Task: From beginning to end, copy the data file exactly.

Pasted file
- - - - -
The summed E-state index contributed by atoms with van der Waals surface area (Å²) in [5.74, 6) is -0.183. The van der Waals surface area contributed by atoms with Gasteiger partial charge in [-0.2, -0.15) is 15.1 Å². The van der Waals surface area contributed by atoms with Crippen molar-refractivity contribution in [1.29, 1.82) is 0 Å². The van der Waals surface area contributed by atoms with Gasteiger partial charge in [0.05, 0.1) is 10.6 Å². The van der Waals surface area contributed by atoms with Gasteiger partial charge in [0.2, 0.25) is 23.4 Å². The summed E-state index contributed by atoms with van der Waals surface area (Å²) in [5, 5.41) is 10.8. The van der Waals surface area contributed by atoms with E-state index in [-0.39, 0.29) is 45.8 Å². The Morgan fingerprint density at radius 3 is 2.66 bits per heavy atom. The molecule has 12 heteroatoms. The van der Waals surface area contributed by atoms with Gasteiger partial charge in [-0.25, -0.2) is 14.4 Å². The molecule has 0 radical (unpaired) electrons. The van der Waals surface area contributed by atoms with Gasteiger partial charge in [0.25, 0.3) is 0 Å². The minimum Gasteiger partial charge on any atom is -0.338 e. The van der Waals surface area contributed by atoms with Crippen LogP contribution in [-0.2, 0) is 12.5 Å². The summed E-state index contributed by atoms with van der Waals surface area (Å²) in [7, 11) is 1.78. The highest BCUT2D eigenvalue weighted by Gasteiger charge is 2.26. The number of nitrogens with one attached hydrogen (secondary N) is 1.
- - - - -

The summed E-state index contributed by atoms with van der Waals surface area (Å²) in [5.74, 6) is -0.183. The van der Waals surface area contributed by atoms with Gasteiger partial charge in [-0.2, -0.15) is 15.1 Å². The van der Waals surface area contributed by atoms with Crippen molar-refractivity contribution in [1.29, 1.82) is 0 Å². The van der Waals surface area contributed by atoms with Gasteiger partial charge in [0.05, 0.1) is 10.6 Å². The van der Waals surface area contributed by atoms with Gasteiger partial charge in [0.2, 0.25) is 23.4 Å². The summed E-state index contributed by atoms with van der Waals surface area (Å²) in [5, 5.41) is 10.8. The van der Waals surface area contributed by atoms with E-state index in [-0.39, 0.29) is 45.8 Å². The Morgan fingerprint density at radius 3 is 2.66 bits per heavy atom. The molecule has 12 heteroatoms. The van der Waals surface area contributed by atoms with Gasteiger partial charge in [-0.25, -0.2) is 14.4 Å². The molecule has 0 radical (unpaired) electrons. The van der Waals surface area contributed by atoms with Gasteiger partial charge in [0.25, 0.3) is 0 Å². The minimum Gasteiger partial charge on any atom is -0.338 e. The van der Waals surface area contributed by atoms with Crippen LogP contribution in [-0.2, 0) is 12.5 Å². The summed E-state index contributed by atoms with van der Waals surface area (Å²) in [7, 11) is 1.78. The highest BCUT2D eigenvalue weighted by Gasteiger charge is 2.26. The number of nitrogens with one attached hydrogen (secondary N) is 1.